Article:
Good afternoon year twelve, I am here today to offer you an
understanding of the concept of belonging and the fact that it is not as simplistic as you may think. In relation to the statement, my opinion is that through gaining insights into one’s world, one becomes more disconnected to that world, though they may still appear to belong. The texts that have caused me to come to this conclusion are a collection of poems by Emily Dickinson, a unique nineteenth century American poet who had very mixed feelings on the notion of belonging. I will also speak about ‘The Lives of Girls and Women’, a postmodern novel written by Alice Munro, set in the fictional mid-twentieth century backwoods town of Jubilee observing the main character, Del Jordan, as she grows up and faces a series of challenges. Another very interesting exploration of the concept of belonging is ‘The Pedestrian’, a futuristic short story questioning the dangers of our growing reliance on technology. Emily Dickinson was considered eccentric in her time, and could have felt more at home in ours. From her mid twenties, she became a recluse, and only wore white, in a deliberate act to disconnect herself from her world, and as a result of this, Dickinson often lived in a world of poetry, Stylistically, Dickinson’s poetry is a rebellion against the norm, often employing a hymn like meter, not to praise God, but to praise the power of words and creativity. She used a telegrammatic style, earning herself a reputation amongst the male ‘literary guardians’ for undisciplined poetry, and it was only appreciated after her death that this added meaning. One of her other more significant quirks was to capitalise nouns in her works to give them symbolic meaning. Through her insight into the fact that she had something to offer by being different, she refused to simply bow to the expectations of how poetry should be written. She did, however, resent this disconnection, as she conveys in this work;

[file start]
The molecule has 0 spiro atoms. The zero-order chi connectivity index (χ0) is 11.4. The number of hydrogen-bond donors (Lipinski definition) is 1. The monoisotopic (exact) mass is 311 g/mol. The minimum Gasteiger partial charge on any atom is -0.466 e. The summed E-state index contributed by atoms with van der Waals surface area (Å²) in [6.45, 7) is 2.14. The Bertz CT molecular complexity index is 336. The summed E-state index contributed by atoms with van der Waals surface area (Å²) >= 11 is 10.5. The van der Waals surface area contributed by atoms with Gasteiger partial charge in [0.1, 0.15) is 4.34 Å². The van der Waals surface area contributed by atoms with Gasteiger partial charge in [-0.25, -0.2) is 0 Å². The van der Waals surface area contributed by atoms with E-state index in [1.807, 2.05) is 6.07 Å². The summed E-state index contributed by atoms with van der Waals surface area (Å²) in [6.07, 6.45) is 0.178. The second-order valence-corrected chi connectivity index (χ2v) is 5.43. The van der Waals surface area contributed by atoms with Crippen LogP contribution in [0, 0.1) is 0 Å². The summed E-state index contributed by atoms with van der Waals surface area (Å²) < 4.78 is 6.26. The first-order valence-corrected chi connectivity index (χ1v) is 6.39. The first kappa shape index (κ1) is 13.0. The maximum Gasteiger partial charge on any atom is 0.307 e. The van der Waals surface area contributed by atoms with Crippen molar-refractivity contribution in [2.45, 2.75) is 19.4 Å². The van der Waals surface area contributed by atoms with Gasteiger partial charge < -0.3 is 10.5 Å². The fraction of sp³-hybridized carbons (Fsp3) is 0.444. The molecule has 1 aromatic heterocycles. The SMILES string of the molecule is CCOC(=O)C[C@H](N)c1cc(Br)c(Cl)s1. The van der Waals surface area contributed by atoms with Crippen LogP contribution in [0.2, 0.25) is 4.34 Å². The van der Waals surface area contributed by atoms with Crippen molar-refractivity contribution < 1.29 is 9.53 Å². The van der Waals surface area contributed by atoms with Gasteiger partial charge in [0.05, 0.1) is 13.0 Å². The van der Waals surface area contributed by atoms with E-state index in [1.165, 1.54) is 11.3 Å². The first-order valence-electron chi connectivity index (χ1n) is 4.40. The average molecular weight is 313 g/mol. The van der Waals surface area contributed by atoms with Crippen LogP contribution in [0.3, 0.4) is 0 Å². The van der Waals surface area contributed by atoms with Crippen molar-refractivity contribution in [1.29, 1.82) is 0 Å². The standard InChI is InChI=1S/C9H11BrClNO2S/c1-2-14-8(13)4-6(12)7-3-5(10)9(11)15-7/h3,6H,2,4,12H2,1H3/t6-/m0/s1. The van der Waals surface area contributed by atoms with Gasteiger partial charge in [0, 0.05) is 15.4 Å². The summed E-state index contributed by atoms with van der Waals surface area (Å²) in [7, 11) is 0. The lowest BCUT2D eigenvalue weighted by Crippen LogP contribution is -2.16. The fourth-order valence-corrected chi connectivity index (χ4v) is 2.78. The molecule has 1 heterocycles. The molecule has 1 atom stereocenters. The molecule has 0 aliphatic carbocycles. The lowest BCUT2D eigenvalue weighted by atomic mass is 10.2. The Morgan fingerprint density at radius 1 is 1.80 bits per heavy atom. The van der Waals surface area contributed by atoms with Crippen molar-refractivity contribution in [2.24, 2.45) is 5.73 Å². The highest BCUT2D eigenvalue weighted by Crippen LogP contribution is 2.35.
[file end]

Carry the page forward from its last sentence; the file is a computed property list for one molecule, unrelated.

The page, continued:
“This is my letter...
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